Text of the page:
What do you love about Malick?
Terrence is so fucking cool. He's my hero. When you're around him you just want to be the most authentic version of yourself. He's so authentic. He's insisting on manifesting his reality while living in this world, and it's so hard to have such a sincere and authentic reality and enter into the place we work in. It's a beautiful thing to see wild birds fly but all stay together. They were all beautiful wild horses doing their own fucking thing.

Did you feel like you had discovered an unlikely kinship?
Yeah, I felt like I was in some Grimm's fairy tale, like I was connected distantly. I was watching people do what they want regardless of what people said about it. I'm coming off the Top Model set, while simultaneously running a fashion PR company, I've flown in from Jamaica, I'm screaming at Freida Pinto, laughing with Christian Bale, and being looked on by Werner Herzog—and then I ended up having a little picnic with Herzog, Terrence, and his wife. We had a super normal, cheap-o catering, with like one potato. It was kind of lovely.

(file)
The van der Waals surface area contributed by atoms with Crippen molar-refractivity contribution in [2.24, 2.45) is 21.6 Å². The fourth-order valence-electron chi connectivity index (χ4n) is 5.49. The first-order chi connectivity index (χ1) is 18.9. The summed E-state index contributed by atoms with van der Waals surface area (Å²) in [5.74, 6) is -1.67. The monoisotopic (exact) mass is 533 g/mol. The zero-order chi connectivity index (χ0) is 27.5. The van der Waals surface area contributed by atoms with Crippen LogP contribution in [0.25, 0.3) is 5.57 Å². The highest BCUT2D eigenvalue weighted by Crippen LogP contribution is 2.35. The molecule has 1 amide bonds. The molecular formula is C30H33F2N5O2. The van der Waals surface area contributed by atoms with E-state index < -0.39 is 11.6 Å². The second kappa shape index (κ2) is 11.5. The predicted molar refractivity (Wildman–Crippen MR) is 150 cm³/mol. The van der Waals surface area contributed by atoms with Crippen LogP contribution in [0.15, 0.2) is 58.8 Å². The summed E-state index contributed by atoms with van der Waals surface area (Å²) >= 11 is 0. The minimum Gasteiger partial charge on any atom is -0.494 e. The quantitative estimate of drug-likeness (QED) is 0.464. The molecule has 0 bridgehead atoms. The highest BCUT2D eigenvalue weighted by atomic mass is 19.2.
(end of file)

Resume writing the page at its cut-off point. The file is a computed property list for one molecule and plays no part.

I would do anything for a photo of you, Terrence Malick, and Werner Herzog splitting a potato.
I know, me too, but I didn't know that Terrence doesn't allow any photos or do any interviews, so we couldn't take any pictures. Of course one of the first things I do when I arrive is just snap a shot of him, not knowing that you can't, so I have this photo of him that no one will ever see.

The film examines Los Angeles's strangeness. As a publicist who once split her time between New York and LA, what are your thoughts on LA?
[What's] hard is they speak a different language in LA. Words have different meanings in different cities, and in LA I feel like people don't say what they mean. "Hey, it's really great to see you, let's get together" could mean, "I hate you, you fucking bitch. I hope you rot in hell, and I can't believe I had the great misfortune of running into you."